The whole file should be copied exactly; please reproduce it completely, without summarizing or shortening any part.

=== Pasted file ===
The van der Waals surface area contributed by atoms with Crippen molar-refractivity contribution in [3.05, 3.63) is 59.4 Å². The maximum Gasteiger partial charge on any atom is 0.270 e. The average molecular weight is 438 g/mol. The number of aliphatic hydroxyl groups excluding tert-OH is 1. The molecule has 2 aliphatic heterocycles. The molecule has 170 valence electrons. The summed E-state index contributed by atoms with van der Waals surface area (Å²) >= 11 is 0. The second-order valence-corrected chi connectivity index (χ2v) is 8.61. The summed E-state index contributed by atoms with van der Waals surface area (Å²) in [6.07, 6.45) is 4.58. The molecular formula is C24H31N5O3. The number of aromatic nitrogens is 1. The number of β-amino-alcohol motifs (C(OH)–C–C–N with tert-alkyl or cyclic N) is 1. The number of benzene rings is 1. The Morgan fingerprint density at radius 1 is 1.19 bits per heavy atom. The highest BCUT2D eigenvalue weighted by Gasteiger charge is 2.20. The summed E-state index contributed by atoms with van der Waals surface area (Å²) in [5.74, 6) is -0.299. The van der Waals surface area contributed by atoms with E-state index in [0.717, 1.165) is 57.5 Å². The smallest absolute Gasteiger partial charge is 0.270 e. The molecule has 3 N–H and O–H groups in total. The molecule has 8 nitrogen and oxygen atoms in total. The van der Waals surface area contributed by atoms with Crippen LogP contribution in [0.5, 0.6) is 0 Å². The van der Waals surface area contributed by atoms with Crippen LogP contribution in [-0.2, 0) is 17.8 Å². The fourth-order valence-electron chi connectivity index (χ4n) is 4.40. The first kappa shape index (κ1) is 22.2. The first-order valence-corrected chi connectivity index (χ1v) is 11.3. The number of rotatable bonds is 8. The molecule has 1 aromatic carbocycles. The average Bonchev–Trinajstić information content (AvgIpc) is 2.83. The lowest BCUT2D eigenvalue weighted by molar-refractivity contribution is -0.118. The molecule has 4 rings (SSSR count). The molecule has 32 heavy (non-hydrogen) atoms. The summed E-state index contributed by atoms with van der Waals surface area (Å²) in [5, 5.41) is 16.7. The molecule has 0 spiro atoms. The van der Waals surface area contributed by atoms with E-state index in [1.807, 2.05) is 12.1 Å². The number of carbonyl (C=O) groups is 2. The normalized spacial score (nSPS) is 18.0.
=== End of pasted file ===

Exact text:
The van der Waals surface area contributed by atoms with Crippen molar-refractivity contribution in [3.05, 3.63) is 59.4 Å². The maximum Gasteiger partial charge on any atom is 0.270 e. The average molecular weight is 438 g/mol. The number of aliphatic hydroxyl groups excluding tert-OH is 1. The molecule has 2 aliphatic heterocycles. The molecule has 170 valence electrons. The summed E-state index contributed by atoms with van der Waals surface area (Å²) >= 11 is 0. The second-order valence-corrected chi connectivity index (χ2v) is 8.61. The summed E-state index contributed by atoms with van der Waals surface area (Å²) in [6.07, 6.45) is 4.58. The molecular formula is C24H31N5O3. The number of aromatic nitrogens is 1. The number of β-amino-alcohol motifs (C(OH)–C–C–N with tert-alkyl or cyclic N) is 1. The number of benzene rings is 1. The Morgan fingerprint density at radius 1 is 1.19 bits per heavy atom. The highest BCUT2D eigenvalue weighted by Gasteiger charge is 2.20. The summed E-state index contributed by atoms with van der Waals surface area (Å²) in [5.74, 6) is -0.299. The van der Waals surface area contributed by atoms with E-state index in [0.717, 1.165) is 57.5 Å². The smallest absolute Gasteiger partial charge is 0.270 e. The molecule has 3 N–H and O–H groups in total. The molecule has 8 nitrogen and oxygen atoms in total. The van der Waals surface area contributed by atoms with Crippen LogP contribution in [0.5, 0.6) is 0 Å². The van der Waals surface area contributed by atoms with Crippen LogP contribution in [-0.2, 0) is 17.8 Å². The fourth-order valence-electron chi connectivity index (χ4n) is 4.40. The first kappa shape index (κ1) is 22.2. The first-order valence-corrected chi connectivity index (χ1v) is 11.3. The number of rotatable bonds is 8. The molecule has 1 aromatic carbocycles. The average Bonchev–Trinajstić information content (AvgIpc) is 2.83. The lowest BCUT2D eigenvalue weighted by molar-refractivity contribution is -0.118. The molecule has 4 rings (SSSR count). The molecule has 32 heavy (non-hydrogen) atoms. The summed E-state index contributed by atoms with van der Waals surface area (Å²) in [5, 5.41) is 16.7. The molecule has 0 spiro atoms. The van der Waals surface area contributed by atoms with E-state index in [1.807, 2.05) is 12.1 Å². The number of carbonyl (C=O) groups is 2. The normalized spacial score (nSPS) is 18.0.